Every year, the National Nuclear Security Administration (NNSA) releases its Stockpile Stewardship and Management Plan (SSMP), which is an outline of its near- and long-term plans for the U.S. nuclear weapons stockpile and supporting infrastructure. Right before I left the Union of Concerned Scientists, I co-wrote an analysis with Hans Kristensen, Director of the Nuclear Information Project at the Federation of American Scientists and Stephen Young, Senior Analyst at the Union of Concerned Scientists, of NNSA’s SSMP for fiscal year 2012. Over the next week, UCS and FAS will be publishing that analysis in a series of four joint blogs.
Today’s post, titled Nuclear Plan Conflicts with New Budget Realities, includes a detailed analysis of NNSA’s spending strategy over the next decade and beyond. Among the pieces of noteworthy information is that NNSA’s high-end budget estimate for nuclear weapons spending between FY12 and FY24, when it plans to complete construction of two major production facilities, is more than $120 billion.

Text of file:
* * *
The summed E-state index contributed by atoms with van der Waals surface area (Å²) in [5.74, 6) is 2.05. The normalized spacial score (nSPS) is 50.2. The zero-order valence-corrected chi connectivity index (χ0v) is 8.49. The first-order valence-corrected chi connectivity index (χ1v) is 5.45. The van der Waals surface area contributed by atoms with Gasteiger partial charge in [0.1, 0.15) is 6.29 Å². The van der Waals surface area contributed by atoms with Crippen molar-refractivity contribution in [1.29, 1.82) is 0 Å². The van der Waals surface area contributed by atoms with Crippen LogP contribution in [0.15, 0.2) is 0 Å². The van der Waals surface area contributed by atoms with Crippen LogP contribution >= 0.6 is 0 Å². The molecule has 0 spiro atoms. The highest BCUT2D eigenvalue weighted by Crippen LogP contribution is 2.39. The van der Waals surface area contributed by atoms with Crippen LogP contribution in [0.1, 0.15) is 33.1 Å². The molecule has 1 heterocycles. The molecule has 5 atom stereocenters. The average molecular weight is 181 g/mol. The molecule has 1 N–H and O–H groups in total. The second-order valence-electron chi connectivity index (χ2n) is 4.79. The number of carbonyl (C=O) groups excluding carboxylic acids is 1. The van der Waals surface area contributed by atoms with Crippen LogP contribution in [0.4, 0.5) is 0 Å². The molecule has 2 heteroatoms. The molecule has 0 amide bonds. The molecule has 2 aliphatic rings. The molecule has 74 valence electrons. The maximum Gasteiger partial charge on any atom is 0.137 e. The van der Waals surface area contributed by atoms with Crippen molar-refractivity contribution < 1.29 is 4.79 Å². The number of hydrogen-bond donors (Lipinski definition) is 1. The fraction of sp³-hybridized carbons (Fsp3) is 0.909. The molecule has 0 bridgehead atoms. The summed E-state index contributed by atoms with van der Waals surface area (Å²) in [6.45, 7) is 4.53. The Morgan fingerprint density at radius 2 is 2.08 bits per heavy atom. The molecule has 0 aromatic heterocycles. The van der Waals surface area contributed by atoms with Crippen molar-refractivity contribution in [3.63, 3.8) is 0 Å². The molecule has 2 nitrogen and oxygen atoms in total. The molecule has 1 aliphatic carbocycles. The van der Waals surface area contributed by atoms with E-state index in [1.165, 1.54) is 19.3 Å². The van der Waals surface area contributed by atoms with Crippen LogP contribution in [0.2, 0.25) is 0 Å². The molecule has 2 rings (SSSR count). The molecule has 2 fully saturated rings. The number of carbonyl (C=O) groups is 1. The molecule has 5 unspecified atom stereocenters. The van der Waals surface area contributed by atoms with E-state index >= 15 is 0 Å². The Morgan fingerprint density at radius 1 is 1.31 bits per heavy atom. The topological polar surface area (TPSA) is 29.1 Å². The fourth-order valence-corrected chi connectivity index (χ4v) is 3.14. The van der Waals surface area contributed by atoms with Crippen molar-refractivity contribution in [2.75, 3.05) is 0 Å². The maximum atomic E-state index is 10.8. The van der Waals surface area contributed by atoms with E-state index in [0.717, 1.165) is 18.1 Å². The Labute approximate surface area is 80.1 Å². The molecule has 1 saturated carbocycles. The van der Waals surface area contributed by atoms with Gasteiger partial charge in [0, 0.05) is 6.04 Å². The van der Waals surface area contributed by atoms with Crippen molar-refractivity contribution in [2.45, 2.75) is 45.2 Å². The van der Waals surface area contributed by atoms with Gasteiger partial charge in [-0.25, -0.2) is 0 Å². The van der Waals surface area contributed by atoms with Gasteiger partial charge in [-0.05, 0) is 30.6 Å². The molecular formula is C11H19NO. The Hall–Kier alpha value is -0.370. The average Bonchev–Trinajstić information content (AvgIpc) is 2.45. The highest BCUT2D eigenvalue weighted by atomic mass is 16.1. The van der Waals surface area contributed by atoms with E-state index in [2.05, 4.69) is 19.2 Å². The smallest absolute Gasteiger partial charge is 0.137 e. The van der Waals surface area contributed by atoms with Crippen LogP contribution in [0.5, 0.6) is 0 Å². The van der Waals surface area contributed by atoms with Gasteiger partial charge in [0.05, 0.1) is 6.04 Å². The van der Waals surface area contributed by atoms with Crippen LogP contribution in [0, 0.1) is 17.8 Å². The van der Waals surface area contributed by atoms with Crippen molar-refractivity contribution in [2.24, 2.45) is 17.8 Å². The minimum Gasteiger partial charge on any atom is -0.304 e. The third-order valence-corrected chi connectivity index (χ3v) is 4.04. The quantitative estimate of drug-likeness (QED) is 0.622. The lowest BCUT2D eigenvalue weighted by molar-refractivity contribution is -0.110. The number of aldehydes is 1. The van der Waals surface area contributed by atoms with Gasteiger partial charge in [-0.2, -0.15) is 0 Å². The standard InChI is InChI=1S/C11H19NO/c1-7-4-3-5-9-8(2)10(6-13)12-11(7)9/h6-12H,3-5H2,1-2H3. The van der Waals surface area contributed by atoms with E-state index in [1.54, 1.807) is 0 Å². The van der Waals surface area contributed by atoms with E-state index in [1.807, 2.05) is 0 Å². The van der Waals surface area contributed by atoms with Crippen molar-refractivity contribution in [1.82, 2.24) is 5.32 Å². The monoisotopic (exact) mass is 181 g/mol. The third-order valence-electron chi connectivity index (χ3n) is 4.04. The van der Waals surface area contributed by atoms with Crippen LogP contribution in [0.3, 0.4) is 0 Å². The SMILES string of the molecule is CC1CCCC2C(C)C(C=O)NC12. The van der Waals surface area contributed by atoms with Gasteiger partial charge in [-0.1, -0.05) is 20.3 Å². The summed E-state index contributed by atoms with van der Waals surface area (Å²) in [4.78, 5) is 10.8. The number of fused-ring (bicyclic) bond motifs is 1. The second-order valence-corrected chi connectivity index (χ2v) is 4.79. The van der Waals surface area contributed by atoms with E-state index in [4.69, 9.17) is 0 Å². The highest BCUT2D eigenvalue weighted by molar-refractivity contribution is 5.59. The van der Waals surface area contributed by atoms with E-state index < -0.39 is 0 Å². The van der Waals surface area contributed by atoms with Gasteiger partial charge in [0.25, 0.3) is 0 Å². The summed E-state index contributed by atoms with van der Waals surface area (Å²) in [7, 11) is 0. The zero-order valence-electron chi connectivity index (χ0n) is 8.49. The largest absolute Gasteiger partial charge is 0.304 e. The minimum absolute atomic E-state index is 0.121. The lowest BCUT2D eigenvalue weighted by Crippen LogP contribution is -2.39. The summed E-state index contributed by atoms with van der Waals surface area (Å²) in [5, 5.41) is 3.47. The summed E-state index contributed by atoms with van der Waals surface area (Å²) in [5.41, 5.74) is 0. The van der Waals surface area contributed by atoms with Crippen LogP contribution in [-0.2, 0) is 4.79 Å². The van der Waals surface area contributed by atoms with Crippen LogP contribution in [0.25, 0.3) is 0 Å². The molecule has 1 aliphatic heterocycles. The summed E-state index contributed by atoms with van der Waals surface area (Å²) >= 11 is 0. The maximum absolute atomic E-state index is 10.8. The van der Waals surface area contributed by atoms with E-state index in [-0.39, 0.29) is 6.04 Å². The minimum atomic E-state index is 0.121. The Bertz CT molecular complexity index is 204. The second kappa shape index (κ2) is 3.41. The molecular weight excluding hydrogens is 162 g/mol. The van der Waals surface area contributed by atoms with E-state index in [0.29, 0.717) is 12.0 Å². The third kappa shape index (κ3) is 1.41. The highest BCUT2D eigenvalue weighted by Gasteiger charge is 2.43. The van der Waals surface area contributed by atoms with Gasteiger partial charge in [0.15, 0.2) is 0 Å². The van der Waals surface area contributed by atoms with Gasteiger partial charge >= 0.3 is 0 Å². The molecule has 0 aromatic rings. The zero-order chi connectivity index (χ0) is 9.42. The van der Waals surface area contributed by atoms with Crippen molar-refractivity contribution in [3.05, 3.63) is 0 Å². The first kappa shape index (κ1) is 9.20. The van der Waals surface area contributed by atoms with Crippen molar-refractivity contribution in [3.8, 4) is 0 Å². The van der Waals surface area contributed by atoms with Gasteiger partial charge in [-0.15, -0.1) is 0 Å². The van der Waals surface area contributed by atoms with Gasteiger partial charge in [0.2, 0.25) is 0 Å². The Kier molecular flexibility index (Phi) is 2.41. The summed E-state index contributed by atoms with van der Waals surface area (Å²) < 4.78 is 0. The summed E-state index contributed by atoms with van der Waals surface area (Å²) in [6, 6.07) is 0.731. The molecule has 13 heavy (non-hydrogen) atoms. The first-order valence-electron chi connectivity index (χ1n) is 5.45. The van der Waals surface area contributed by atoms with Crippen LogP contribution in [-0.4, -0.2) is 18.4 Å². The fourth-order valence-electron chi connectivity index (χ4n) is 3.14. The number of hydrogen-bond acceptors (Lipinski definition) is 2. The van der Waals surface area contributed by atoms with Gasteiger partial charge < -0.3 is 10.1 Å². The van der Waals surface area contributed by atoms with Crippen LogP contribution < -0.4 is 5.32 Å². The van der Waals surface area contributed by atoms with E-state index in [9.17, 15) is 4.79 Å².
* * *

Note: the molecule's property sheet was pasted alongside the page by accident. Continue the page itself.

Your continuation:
Our key conclusion, echoed by Kingston in his analysis of the Senate version of the FY 2012 Energy and Water Appropriations bill, is that the recent deal to increase the debt limit means that the funding curve for NNSA’s weapons programs is likely to flatten out as opposed to drive upwards as projected.
Just FYI. It is the same piece in both links because this is a joint project between the Federation of American Scientists and the Union of Concerned Scientists.